Becoming brave writers: A review of The Writer’s Jungle

Becoming brave writers: A review of The Writer's Jungle
Written by contributor Lora Lynn Fanning of Vitafamiliae

Last semester, I determined my third grade twins should do a writing project. I requested a paragraph from each about their history studies. Simple, right?

A week later, we were all in tears and only after much angst did they eke out their boring four sentence paragraphs. I was baffled. I’m a writer. I love to edit. They like to write. Why was this so painful???

I spent my Christmas vacation evaluating our writing program. Or lack thereof. Apparently, my kids weren’t going to learn to write or to love writing just by living with their blogging mama. I needed something else.

I stumbled across the Brave Writer website and the correlating book The Writer’s Jungle by Julie Bogart. By the time I finished it, my copy of the book looked like this:

junglenotes

In The Writer’s Jungle, I found the tools to make writing pain-free:
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Exploring Online Learning in our Homeschool

Written by Heather Bruggeman of beauty that moves

I’m not sure I would have been a very good homeschooler fifteen years ago. You see, the internet is such a valuable, expansive place for us. I’m amazed nearly every day by the endless variety of resources available, both free and paid.

We love our home-based and in town libraries, but there came a point in my daughter’s development where she craved something more formal. She wanted accountability beyond mom and dad. Lacking the right fit (so far) with a good homeschool co-op, we started looking around online for classes.

At fourteen years old, she is naturally ready for more.

This year we’ve had the opportunity to explore three different online learning tools/courses, each with varying degrees of formality and expense – I’d love to tell you about them today.
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Relaxed Elementary Education (2011 Curriculum Fair)

Written by contributor Renee Tougas of FIMBY

Ages of my children: 12, 10, and 8

Educational Philosophies I pull from: Leadership Education, Literature-Based, Charlotte Mason, Unschooling

When Jamie first proposed this series I thought, “That will be easy to write. We don’t use much.”

Then I saw all the questions from the introductory post and realized I might actually have something useful to say.

A few of your comments jumped out at me:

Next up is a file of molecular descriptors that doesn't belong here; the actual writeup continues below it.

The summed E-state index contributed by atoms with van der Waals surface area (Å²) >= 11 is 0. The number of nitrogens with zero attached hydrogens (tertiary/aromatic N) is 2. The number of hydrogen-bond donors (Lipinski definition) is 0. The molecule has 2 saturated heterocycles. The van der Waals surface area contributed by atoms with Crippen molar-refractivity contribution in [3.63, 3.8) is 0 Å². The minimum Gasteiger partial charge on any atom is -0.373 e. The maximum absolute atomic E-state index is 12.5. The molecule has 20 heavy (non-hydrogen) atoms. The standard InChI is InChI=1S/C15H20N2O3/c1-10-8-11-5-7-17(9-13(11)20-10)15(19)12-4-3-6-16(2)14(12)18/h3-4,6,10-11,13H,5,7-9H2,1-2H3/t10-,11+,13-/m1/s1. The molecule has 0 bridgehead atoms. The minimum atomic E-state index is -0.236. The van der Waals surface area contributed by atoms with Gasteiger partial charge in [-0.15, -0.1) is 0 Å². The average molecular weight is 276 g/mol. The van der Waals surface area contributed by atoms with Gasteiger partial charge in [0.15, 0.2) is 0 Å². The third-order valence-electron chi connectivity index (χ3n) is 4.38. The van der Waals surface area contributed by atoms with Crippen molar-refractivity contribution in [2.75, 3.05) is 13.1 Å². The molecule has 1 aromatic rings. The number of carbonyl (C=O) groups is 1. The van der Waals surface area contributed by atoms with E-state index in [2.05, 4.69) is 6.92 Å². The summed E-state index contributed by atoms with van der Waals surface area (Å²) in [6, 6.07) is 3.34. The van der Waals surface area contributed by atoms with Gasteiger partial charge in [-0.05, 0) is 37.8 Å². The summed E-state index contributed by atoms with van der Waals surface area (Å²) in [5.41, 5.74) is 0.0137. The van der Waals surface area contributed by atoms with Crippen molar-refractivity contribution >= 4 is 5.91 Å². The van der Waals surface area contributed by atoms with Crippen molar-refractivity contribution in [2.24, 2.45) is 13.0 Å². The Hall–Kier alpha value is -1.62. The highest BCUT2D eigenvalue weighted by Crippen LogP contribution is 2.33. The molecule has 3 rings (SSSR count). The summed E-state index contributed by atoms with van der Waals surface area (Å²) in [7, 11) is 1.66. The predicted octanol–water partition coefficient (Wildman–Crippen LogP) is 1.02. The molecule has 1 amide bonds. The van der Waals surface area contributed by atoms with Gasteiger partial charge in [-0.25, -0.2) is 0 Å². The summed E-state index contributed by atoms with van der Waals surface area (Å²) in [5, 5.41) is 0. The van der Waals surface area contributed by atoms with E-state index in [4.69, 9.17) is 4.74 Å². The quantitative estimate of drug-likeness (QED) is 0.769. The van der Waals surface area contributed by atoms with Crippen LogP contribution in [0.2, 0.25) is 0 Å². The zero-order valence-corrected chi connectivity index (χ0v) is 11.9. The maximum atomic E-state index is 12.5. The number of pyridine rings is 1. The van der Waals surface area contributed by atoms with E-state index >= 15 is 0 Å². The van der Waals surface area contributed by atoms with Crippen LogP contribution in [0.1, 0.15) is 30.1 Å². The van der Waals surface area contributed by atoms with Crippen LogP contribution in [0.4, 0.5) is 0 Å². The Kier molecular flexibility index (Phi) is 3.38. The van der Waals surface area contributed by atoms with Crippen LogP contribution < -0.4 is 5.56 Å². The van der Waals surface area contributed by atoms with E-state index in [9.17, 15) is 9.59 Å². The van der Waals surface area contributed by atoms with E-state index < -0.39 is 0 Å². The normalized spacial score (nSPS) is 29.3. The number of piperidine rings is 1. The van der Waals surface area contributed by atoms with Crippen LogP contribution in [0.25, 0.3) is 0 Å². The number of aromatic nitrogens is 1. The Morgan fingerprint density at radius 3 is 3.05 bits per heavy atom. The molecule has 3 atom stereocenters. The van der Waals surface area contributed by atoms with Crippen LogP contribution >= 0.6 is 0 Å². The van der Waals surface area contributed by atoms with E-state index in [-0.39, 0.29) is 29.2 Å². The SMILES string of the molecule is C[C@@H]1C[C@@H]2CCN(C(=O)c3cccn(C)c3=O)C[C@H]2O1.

• The repeated request to know what has worked and what hasn’t, and why.
  • How to “make your own” curriculum.
  • How to use readily available resources (like the library) and literature as materials for learning.

I can answer these because of our own eclectic and interest-led elementary homeschooling experience.
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Choosing Curricula for Multiple Students (2011 Curriculum Fair)

Written by contributor Jessica Fisher of Life as Mom

Ages of my children: 13, 10, 8, 6, 4, and 2
Educational Philosophies I Pull From: Classical, Charlotte Mason, Literature-Based

I don’t know if it’s my academic background, my penchant for planning and dreaming, or my love of learning, but exploring curriculum choices makes me happy. Like a kid in a candy store, I eagerly look forward to this time of year when our current books and resources fade in excitement and freshness, and I start thinking toward next year and all the wonderful, new things we’ll be studying.

I admit it; I am a planning geek.

Back in the early days of our homeschool when I “just” had three kids, I mapped out the rest of their school lives, calculating what grade each of my sons would be and what curriculum we’d be using. I wanted to be able to build our school library over time, as finances were tight, and I was, of course, dreaming big dreams.

Over the years our family has grown. Now as I approach “formally” schooling five children in grades K, 2, 4, 6, and 9, I find that my plans crafted many years ago have changed. Big surprise, eh?

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